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Internet 'capacity crunch' idea challenged at UK conference

28 May 2015

Royal Society meeting hears how infrastructure developers can cope with growing bandwidth demand.

Earlier this month the UK’s Royal Society, the long-established, scientific association, hosted a day-long conference on the world’s communication networks “Communication networks beyond the capacity crunch” and considered whether existing and near term technologies would meet the needs of the apparent significant growth in bandwidth demand.

Opening speaker Professor Andrew Lord, Head of optical research at British Telecom, challenged the hypothesis in the title of the event by announcing that he did not foresee a capacity crunch coming for the Internet any time soon. He presented evidence in the form of different capacity growth rates, not just from BT but also from telecoms giant Cisco.

But considering this data modeling and the emerging optical communications technologies, Professor Lord said, “my conclusion is that I do not see a crisis or a crunch coming in the Internet. In fact you could only achieve this crunch only if you deliberately tried to overload it.”

Professor Lord also addressed another key issue that faces network infrastructure developers – that of energy management. But again confounding some of the preconceptions about the growing energy demands of the Internet, he said: “The core energy demand is just tiny, so fixing the fiber aspects of energy usage is in turn tiny.

“What we need to do is to engage with larger players in the data and telecoms industry and look at data centers and other infrasruture because the fiber-optic aspect represnts only a tiny part of the energy budget.”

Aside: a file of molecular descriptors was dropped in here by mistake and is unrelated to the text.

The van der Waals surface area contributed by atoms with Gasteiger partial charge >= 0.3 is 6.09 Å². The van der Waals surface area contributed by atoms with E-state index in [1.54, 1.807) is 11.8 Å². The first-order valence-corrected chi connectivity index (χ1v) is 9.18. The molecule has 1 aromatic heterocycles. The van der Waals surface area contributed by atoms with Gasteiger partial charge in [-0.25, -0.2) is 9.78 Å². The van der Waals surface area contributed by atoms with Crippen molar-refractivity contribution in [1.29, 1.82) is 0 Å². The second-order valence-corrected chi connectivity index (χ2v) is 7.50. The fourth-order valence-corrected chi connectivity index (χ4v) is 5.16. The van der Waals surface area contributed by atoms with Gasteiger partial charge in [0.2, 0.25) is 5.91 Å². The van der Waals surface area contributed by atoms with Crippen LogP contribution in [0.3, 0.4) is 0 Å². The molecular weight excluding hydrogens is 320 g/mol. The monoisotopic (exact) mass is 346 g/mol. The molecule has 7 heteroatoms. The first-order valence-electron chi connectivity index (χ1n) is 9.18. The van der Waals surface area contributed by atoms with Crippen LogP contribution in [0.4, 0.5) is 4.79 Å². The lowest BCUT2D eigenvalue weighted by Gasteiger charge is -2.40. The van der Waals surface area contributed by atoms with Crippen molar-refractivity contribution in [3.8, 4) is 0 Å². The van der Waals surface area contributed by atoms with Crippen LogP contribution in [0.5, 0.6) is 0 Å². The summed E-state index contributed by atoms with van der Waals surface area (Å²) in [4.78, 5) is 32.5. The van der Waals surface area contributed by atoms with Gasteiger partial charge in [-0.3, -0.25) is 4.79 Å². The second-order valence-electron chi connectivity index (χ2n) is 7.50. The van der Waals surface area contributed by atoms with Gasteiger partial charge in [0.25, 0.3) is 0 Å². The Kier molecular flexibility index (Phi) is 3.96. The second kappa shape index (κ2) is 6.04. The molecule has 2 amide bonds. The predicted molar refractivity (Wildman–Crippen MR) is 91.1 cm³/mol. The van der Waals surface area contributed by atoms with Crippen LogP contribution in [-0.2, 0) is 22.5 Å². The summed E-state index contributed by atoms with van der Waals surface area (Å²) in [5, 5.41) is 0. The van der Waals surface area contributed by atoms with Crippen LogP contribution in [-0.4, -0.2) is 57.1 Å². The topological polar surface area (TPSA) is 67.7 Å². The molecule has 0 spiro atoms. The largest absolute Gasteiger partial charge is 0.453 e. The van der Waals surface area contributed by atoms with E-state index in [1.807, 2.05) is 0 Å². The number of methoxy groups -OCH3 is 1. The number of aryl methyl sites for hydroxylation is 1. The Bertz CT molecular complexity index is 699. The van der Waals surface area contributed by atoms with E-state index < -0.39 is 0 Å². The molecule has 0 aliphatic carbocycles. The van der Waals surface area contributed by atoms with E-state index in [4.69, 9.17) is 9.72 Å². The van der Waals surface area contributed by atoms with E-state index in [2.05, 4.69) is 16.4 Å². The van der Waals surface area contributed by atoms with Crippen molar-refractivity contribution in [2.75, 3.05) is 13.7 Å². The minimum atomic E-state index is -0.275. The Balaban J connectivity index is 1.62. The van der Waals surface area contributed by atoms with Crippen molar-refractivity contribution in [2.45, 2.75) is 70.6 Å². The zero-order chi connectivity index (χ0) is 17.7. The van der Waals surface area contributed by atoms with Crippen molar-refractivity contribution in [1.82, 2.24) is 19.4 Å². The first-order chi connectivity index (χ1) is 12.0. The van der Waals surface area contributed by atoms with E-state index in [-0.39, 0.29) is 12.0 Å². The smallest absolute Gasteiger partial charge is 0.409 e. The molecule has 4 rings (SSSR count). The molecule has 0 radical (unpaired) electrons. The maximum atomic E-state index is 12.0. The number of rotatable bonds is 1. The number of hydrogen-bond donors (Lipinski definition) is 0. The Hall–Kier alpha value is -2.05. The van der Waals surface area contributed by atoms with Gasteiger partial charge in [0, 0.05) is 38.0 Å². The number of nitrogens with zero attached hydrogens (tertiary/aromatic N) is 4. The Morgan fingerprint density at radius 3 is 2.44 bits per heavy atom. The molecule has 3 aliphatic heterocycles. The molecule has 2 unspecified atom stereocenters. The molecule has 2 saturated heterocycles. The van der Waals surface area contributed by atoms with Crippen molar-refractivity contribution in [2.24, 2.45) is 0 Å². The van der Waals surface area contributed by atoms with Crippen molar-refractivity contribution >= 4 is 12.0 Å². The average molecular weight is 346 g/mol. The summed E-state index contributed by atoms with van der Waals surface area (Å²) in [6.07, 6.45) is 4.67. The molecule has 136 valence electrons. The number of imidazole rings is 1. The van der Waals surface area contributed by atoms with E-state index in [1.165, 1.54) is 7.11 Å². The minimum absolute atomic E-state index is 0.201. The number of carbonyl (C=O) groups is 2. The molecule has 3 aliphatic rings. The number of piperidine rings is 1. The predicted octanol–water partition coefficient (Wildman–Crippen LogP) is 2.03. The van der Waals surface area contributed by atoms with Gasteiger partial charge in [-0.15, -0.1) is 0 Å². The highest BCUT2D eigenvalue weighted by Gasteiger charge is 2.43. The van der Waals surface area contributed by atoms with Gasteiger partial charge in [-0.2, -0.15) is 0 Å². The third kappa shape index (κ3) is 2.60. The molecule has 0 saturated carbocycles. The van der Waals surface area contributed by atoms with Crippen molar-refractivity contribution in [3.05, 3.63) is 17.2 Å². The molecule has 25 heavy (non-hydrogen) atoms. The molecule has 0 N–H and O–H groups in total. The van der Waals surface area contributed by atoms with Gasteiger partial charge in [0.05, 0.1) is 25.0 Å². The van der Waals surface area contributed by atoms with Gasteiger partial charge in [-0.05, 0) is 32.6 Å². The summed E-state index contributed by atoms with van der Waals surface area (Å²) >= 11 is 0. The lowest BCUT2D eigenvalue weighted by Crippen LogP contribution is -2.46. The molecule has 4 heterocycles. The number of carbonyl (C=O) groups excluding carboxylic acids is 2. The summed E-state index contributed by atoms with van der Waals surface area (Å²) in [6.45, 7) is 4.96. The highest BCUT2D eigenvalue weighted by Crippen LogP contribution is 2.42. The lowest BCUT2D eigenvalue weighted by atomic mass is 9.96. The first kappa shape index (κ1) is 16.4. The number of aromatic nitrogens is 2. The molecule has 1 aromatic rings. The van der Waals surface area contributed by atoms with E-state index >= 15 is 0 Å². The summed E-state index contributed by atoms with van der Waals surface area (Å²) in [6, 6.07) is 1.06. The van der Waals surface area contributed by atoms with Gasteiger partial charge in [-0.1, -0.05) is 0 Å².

Professor Andrew Lord:

Professor Andrew Lord: "No crunch".

Power management

He acknowledged that the power management area needs to be more cost-effective, mentioning Facebook’s April 2015 statement that it wanted 1Gbit/s to cost $1. “That is a challenge for us but how will this demand drive research. We also need to look at cost and efficiency of transmission in layers 2 (data link) and layer 3 (network) and in data centers.

”There are other economical innovative possibilities to overcome any bottlenecks in the communications systems, such as by deploying multiple fibers along certain busy routes – instead of cramming all of the data into one fiber.”

Professor Lord concluded with a market metaphor to illustrate how system developers’ ingenuity could keep pace with or even exceed the likely growing bandwidth demands of online activities: “if everybody is driving down the motorway to get to the supermarket, it is likely that another supermarket will be built nearer to where you are living – so the problem is not necessarily about the network infrastructure itself,” he said.

The discussion meeting was organised by Professor Andrew Ellis and Professor David Saad (Aston University, UK) and Professor Sir David Payne (University of Southampton, UK) and speakers comprised many significant players in today’s telecommunications sector, both in business and in R&D – including Professor Andrew Lord, BT, Dr Chih-Lin I, China Mobile Research Center, Chris Chambers, BBC and Professor Robin Mansell, London School of Economics. The full list of speakers and themes is here.

About the Author

Matthew Peach is a contributing editor to optics.org.

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